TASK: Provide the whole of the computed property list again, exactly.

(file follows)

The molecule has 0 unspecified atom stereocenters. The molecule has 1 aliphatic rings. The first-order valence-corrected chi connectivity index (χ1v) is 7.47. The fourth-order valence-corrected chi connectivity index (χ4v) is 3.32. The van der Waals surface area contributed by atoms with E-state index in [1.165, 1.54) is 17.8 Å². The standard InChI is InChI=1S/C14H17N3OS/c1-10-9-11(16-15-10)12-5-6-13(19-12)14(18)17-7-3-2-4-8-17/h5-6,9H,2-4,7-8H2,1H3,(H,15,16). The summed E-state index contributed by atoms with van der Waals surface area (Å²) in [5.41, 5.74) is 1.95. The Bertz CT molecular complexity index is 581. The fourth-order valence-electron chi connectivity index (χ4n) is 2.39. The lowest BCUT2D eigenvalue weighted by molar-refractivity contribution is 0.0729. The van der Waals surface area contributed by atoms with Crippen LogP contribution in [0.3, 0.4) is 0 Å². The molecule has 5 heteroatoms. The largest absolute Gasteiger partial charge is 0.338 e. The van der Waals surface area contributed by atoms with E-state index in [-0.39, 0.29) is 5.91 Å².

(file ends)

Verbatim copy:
The molecule has 0 unspecified atom stereocenters. The molecule has 1 aliphatic rings. The first-order valence-corrected chi connectivity index (χ1v) is 7.47. The fourth-order valence-corrected chi connectivity index (χ4v) is 3.32. The van der Waals surface area contributed by atoms with E-state index in [1.165, 1.54) is 17.8 Å². The standard InChI is InChI=1S/C14H17N3OS/c1-10-9-11(16-15-10)12-5-6-13(19-12)14(18)17-7-3-2-4-8-17/h5-6,9H,2-4,7-8H2,1H3,(H,15,16). The summed E-state index contributed by atoms with van der Waals surface area (Å²) in [5.41, 5.74) is 1.95. The Bertz CT molecular complexity index is 581. The fourth-order valence-electron chi connectivity index (χ4n) is 2.39. The lowest BCUT2D eigenvalue weighted by molar-refractivity contribution is 0.0729. The van der Waals surface area contributed by atoms with Crippen LogP contribution in [0.3, 0.4) is 0 Å². The molecule has 5 heteroatoms. The largest absolute Gasteiger partial charge is 0.338 e. The van der Waals surface area contributed by atoms with E-state index in [-0.39, 0.29) is 5.91 Å².